Siyabonga Nxumalo is a PhD candidate at University of KwaZulu in the Department of Historical Studies with an interest in farm workers experiences and land issues.
The untold story of the marginalized: The social history of the experiences of farm workers in Umvoti area, KwaZulu-Natal, c. 1960s to the 1990s
During the apartheid era, law played a crucial role in structuring black and white lives in terms of accessing resources and jobs. Farm workers were among the most exploited people. They worked long hours and were underpaid. Working conditions were severe. Some were forcibly taken to work in farms if they broke notorious laws of apartheid. People who lived in farms found it more difficult during apartheid to access basic services in their black Group Areas, such as schooling. As a result, African people who resided on farms received little if any education. This then allowed farm owners to obtain labour easily. The division of labour and distribution of unequal wages between gender was crucial in farms during apartheid. The apartheid state served as a playground to exhibit imperial notion of masculine and feminine identities. Women were denied African male labour, instead they were burdened with households’ chores to perform in white farms. Apartheid intrusion into African societies added new dimensions to the differentiation between the sexes. They also devised a strategy of controlling households in which a family head could move in a farm with his family but in return they had to work as labourers. The removal of Africans from white farms during the 1960s became increasingly high because of the Bantu Laws Amendment Act, No-42, 1964 and this caused a lot of hardships to farm workers. Inkatha was influential in suppressing African workers so that African people can be easily be accessible to white farmers as labourers. Also, by repairing the disciplinary structure that will reconstitute “traditionalism.” So, in terms of this initiatives, the white authorities in Natal, who had regarded Zulu nationalists’ identities as a threat to white interests in the 19th century, were beginning to see them as an instrument to be co-opted in defence of government and capitalist interests. They therefore seized an opportunity to revive them – albeit in a modified form, to give Inkatha a new lease of life and make it a bulwark against the thrust of emerging radical black community and working-class politics. This study focuses on the lives of farmworkers in the Umvoti region of KwaZulu-Natal. I chose this area in part because of my attachment to it. Growing up in the area, I used to observe members of my family and other locals waking up at dawn waiting for trucks to take them to work. Their struggles have been marginalized in the historiography and this article will help to give voice to them, but beyond that contribute to the emerging literature on farmworkers and their place in the political economy of South Africa. Thus, this study seeks to understand their experiences.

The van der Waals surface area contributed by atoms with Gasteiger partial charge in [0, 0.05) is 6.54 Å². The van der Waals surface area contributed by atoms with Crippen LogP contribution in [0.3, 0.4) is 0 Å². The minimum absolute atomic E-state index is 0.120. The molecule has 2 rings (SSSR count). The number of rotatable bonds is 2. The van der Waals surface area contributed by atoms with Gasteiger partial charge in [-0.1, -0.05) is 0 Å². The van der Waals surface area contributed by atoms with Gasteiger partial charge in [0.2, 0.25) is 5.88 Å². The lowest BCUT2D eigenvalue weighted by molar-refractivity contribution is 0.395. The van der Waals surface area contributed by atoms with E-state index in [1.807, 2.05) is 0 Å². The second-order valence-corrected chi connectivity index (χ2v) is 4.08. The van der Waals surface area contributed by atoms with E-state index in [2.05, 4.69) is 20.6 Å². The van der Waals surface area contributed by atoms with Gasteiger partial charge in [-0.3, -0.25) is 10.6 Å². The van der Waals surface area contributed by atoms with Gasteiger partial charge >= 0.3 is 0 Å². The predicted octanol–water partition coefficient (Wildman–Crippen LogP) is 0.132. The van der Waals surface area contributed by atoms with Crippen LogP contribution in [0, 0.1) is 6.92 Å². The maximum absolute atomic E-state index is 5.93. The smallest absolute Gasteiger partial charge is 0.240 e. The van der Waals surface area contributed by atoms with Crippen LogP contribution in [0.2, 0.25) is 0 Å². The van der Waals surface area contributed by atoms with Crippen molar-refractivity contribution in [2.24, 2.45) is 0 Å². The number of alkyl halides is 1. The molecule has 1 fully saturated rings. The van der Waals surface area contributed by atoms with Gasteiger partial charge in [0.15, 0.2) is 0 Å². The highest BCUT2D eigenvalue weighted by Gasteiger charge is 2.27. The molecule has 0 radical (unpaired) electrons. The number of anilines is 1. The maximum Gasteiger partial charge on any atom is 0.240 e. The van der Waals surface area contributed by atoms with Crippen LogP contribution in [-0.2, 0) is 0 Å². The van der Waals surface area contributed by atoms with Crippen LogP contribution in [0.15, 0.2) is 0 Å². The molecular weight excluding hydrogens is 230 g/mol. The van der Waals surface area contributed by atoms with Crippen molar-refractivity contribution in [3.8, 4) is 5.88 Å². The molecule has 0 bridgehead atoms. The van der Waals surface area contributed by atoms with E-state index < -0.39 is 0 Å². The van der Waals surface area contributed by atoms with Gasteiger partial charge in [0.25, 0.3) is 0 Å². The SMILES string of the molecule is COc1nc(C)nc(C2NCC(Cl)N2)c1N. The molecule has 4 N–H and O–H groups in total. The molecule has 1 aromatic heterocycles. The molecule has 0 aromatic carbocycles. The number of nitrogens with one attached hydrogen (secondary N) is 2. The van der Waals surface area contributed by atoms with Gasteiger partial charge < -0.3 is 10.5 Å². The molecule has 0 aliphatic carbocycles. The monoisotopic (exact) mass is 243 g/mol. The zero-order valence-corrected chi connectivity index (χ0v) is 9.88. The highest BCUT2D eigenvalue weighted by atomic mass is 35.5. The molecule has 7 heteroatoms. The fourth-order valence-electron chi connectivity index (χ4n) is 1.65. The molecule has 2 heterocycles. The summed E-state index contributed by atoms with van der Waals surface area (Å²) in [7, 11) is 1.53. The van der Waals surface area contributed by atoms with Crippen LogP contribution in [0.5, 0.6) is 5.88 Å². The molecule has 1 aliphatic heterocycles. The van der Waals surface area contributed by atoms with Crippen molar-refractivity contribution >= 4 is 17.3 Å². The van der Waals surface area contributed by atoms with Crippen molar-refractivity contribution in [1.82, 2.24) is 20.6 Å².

Affiliation: University of Kwazulu-Natal